Whether I like it or not, I have to come to terms with the problem.
Over the last few years my coding/programming skills have started to deteriorate.
Not that I’m losing my skill to write code that works. But just that I haven’t had a chance to evolve the quality, compactness and flow of code that I write.

I think I can understand why this is happening … I just don’t know if I can fix it immediately or without changing the reasons I code.

1) Over the last few years, I haven’t had anyone more experienced look over my code. The company is too busy getting products completed, keeping customers happy and trying to meet deadlines. No time to spend on going back and looking at code that works. A mentality of “If it works, forget it” has snuck in.

2) I haven’t had my peers look at my code in years. I got all my clean coding skills through peer-review. All those hours in the computer science labs in school and college and on weekends. With people like Umang, Rags, Kashyap, Chirayu, Jim, Suramya, Arvind, Jace, Vatsa, Gautam, Yathin, Vinay and a few more usual suspects who took up each others code and ideas as challenges and made you work harder to code better.

3) I try to read new technical literature to keep myself updated on a regular basis. But lately this has been articles and books on stuff like RFID, GPRS, Ajax, C#, SQL, GUI design, etc. Not books on the ideas behind actually refactoring code, optimizing logic and balancing functionality with speed.

4) I haven’t updated myself on newer ways of doing old things. Heck, I must have been the latest learner of Try…catch blocks and exception handling amongst all my friends in more structured organisations like Yahoo, M$, Talisma, Open Source projects, etc.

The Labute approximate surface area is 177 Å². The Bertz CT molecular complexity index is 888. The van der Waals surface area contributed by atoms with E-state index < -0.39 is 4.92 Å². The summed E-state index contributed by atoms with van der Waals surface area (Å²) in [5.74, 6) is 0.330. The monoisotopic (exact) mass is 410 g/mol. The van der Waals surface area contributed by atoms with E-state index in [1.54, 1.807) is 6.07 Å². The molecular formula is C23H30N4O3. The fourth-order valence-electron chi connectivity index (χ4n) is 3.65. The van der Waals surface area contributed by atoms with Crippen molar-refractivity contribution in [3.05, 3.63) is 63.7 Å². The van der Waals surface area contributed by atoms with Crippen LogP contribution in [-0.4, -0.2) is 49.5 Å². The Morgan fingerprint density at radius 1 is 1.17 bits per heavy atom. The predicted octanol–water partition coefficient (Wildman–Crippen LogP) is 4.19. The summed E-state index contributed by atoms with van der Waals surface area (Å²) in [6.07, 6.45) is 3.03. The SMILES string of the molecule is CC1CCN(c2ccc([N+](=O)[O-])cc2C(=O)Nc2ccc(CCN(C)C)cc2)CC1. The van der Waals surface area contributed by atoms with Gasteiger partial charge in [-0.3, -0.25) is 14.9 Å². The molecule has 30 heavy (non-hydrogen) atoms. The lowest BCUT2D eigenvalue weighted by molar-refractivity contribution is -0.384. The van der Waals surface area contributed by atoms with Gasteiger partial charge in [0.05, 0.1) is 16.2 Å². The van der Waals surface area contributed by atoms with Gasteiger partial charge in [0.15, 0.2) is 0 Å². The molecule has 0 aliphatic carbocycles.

Why has this happened?
Where did I get off the highway?

1) Being a business owner has given me opportunities to learn about newer things beyond coding … like managing employees, dealing with customers, how marketing works, getting to be a better salesperson, knowing when to sell and when to just inform, actually designing entire systems from a business perspective rather than a technical one. This was a good thing. But it let my coding skills languish away.
2) Having to manage my employees has gotten me to become a better over-all technical person, but left out too many small gaps that went unseen for a long time.

3) I’ve been too focused on getting the job done right, without looking to getting the job done elegantly. Elegance is what a good programmer strives for. On-time delivery is for us business folks ;-)

What can I do about this?

1) Hire better coders and learning from them? Thats one really expensive way to learn.

2) Go back to the basics (not QBasic guys) and refactor some of the old stuff, compare them to open source code to get better ideas? Again, time consuming. Thats a commodity I don’t have as long as I am to be in a startup phase.

3) Get friends to review some of my code, and forward me ideas on what I’ve been missing over the last few years but they learnt through their re-training programs and research on the web? This one has the best chance of success. Hit them for ideas and deal with the humilation of hearing “I don’t believe you wrote that crap” for the next few months.

Sounds like I had fun writing this post … sadly, no. This post has been one of the toughest for me to write.
Not because I’ve had to bare it all and wait for judgement. But for the fact that I’ve finally had to understand that I cannot do everything perfect all of the time.

Now that I’ve said it, it feels much better. But there is still that angry customer in Florida. The really really late project for the ones in Michigan. And before I forget, the crazy bugfixes without which I could get our product line shut down for a few months.


bad programmers